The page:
Not the famous Nick Spooner you’ll find if you google the name, but the Nick Spooner who spent his life overcoming obstacles out of which came more wisdom each time.

Let me tell you more about Nick Spooner who made his living driving a private town car limo service. I met him in spring, 2015, after I had rolled and totaled my car. Finding myself being neurotic about driving, I crunched the numbers about car ownership and decided to stop driving. Then came the godsend recommendation from my friend Karen Noren who gave me Nick’s card. From the beginning he was “my driver,” as long as I made my plans mostly for after 11:00 a.m. and reserved him ahead of time. After all, he worked all night, so he needed sleep time. I wasn’t the only person who claimed him as “my driver.”

So let me tell you more about Nick Spooner. Like the time he drove me to the Chanhassen Dinner Theater. I was accustomed to popping into the front seat and enjoying one of our interesting discussions. There was so much to learn and share about his life, his wisdom, his personal philosophy. Many times we sat for a while to carry on the discussion. That night at the dinner theater, however, he would drop me off at 6:00 p.m. No time for chatting, I started to get out of the car when he stopped me with his delightful laugh and said, “Let me get out and open the door for you. We can let people think you’re an important person.”

Now let me tell you more. On February 6, 2019, he drove me to my dentist appointment at 12:15 p.m. On our return, we sat in the car for a while as he told me his concerns that people might choose to walk home in the freezing cold weather. He remembered in body and mind his own experience of nearly dying in his teens of hypothermia making his way home as a snowstorm blew in. So he had called his referral contacts telling them not to let anyone try walking home. “Call me.”, he had said, “I’ll come and get them. It doesn’t matter if they can pay me.” That was Nick, and that was our last conversation.

He worked as usual on the night of February 6-7, among other things helping a young woman customer whose lock was stuck. That was Nick. He would make sure she was home and safe inside. As he left there, he called in a report to the police that he had spotted a car pulled off to the side of the road and waited there until he was sure officers had been dispatched. A short time later that car spotted Nick’s limo in a snowbank on the side of the road and called it in.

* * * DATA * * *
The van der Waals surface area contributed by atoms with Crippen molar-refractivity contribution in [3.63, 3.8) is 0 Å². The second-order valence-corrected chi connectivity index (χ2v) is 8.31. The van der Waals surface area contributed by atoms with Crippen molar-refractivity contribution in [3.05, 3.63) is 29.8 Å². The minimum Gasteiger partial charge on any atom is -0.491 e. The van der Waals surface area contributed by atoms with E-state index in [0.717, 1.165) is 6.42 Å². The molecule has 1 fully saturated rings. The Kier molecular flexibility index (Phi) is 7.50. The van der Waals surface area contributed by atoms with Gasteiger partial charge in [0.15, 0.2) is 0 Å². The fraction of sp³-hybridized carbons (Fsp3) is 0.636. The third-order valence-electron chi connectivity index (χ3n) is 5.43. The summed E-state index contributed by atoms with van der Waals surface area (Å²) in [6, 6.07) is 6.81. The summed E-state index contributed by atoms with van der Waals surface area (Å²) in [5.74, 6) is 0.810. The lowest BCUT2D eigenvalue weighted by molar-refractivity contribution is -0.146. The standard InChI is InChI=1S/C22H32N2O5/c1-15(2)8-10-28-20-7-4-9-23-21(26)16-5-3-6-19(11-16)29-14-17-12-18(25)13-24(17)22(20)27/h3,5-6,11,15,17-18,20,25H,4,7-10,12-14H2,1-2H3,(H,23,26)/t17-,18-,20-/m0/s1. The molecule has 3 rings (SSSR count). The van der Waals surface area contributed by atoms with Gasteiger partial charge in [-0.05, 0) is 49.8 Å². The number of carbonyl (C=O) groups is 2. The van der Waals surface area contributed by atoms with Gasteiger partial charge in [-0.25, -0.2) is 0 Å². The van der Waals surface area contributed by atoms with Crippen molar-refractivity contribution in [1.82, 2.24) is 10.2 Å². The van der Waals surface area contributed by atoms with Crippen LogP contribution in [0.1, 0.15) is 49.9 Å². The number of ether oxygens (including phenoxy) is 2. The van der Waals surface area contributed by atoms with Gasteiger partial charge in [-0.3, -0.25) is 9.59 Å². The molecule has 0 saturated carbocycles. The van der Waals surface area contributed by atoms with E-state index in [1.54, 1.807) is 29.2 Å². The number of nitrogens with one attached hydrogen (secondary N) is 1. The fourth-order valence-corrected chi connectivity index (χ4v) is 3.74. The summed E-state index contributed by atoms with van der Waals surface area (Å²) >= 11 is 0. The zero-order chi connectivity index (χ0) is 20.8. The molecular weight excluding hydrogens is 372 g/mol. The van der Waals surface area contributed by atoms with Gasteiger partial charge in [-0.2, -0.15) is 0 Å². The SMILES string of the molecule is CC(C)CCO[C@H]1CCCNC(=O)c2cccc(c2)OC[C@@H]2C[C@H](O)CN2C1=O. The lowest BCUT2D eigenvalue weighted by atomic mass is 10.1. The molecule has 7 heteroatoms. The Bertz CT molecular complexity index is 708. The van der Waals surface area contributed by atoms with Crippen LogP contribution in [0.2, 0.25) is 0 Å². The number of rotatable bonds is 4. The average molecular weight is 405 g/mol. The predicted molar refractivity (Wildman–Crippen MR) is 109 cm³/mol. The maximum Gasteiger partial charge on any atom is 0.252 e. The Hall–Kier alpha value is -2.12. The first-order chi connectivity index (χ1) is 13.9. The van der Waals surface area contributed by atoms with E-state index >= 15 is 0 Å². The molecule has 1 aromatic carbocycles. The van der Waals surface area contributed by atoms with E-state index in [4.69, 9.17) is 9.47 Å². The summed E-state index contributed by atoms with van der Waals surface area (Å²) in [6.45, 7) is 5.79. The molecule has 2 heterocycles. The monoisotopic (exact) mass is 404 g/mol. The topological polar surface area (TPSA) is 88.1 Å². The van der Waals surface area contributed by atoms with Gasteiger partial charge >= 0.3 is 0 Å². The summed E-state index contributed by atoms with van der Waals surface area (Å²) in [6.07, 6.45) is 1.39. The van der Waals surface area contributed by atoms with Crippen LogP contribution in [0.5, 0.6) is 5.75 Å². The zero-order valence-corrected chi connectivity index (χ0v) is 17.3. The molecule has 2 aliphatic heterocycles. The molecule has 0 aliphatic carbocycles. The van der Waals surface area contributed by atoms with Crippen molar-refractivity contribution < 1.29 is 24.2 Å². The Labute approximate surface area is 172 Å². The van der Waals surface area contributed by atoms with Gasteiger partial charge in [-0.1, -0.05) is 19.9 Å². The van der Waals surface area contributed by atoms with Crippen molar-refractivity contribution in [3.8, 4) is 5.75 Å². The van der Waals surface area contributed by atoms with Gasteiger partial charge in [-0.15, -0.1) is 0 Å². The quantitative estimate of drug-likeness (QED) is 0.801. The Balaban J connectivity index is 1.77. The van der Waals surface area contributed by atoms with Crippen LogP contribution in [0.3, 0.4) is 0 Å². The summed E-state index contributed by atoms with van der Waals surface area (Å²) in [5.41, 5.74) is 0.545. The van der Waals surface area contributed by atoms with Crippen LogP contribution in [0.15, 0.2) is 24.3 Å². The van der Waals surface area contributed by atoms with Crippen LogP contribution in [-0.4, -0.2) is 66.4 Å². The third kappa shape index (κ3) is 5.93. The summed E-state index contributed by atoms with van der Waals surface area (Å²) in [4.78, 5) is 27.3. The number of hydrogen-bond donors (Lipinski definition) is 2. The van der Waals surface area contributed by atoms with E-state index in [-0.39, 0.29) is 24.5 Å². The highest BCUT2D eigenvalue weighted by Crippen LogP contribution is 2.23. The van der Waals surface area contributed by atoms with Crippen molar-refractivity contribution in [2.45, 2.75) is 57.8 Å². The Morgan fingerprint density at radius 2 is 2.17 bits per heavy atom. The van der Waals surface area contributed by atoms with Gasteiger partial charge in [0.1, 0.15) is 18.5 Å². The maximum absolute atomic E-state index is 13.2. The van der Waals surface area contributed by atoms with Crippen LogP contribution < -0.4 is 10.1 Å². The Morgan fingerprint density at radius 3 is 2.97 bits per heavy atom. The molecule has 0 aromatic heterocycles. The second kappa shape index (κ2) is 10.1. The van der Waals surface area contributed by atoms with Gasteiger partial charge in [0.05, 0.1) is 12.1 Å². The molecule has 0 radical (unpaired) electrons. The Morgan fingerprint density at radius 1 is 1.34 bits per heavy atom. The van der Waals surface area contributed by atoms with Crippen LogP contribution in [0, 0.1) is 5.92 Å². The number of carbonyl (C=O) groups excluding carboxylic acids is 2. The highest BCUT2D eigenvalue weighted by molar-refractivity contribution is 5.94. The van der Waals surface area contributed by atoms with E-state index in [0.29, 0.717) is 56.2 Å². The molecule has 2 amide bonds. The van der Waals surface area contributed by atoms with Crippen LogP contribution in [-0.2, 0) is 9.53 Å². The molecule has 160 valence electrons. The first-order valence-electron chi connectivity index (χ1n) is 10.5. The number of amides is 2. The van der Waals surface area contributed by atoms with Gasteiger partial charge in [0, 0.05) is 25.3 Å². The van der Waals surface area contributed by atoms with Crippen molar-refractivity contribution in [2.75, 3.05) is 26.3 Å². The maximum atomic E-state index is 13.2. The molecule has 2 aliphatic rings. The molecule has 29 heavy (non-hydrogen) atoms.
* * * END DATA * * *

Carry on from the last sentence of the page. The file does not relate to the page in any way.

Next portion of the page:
Nick had suffered a seizure, grateful later that he didn’t have a customer in the car. At the hospital he was eventually diagnosed with a glioblastoma – maybe more than one. Senators Ted Kennedy and John McCain died a year after their diagnosis, as did my former husband Lou Affinito. Nick didn’t have a year. He died at 1:18 a.m. on March 23, 2019. Quietly, it was reported, but until those moments, he hadn’t “Gone Gentle into that Good Night.”

I received the news as I was attending a “One Day University” class on resilience- why some people overcome adversity and others do not. Nick had overcome so much with such grace. Resilience.

He was a good writer, with so much to tell. During our years of friendship, I pleaded with him to write. I do have something in a folder marked “Nick’s writings.” In his last days, he had regular entries on Facebook. I want to put together what he wrote there. Someone should know the story of his last struggles. In his last entry on March 21 he complained of falling. Just the day before he had asked, “Who would like to go to Lowe’s or Home Depot with me? I need to find a polycarbonite tool case for a project that I’m working on.” Resilience.

Would someone be willing to check for me on the legality of copying his entries and pasting them into a Word document for potential sharing? I am leaving soon for a month at sea, and I’m struggling with computer/printer problems, so I don’t have the time to do it now.



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  1. Beautiful story. Thanking you kindly. You are a marvelous story writer and I appreciate heaering from you.

  2. Knowing how important Nick, his life and story and his friendship meant to you I offer my warm thoughts. Knowing the disease from a dear friend, Nick was fortunate to really live until the end. He filled his place in time honorably, resiliantly and with genuine respect for and kindness toward people he encountered. Your short time in his company no doubt was a gift to both of you.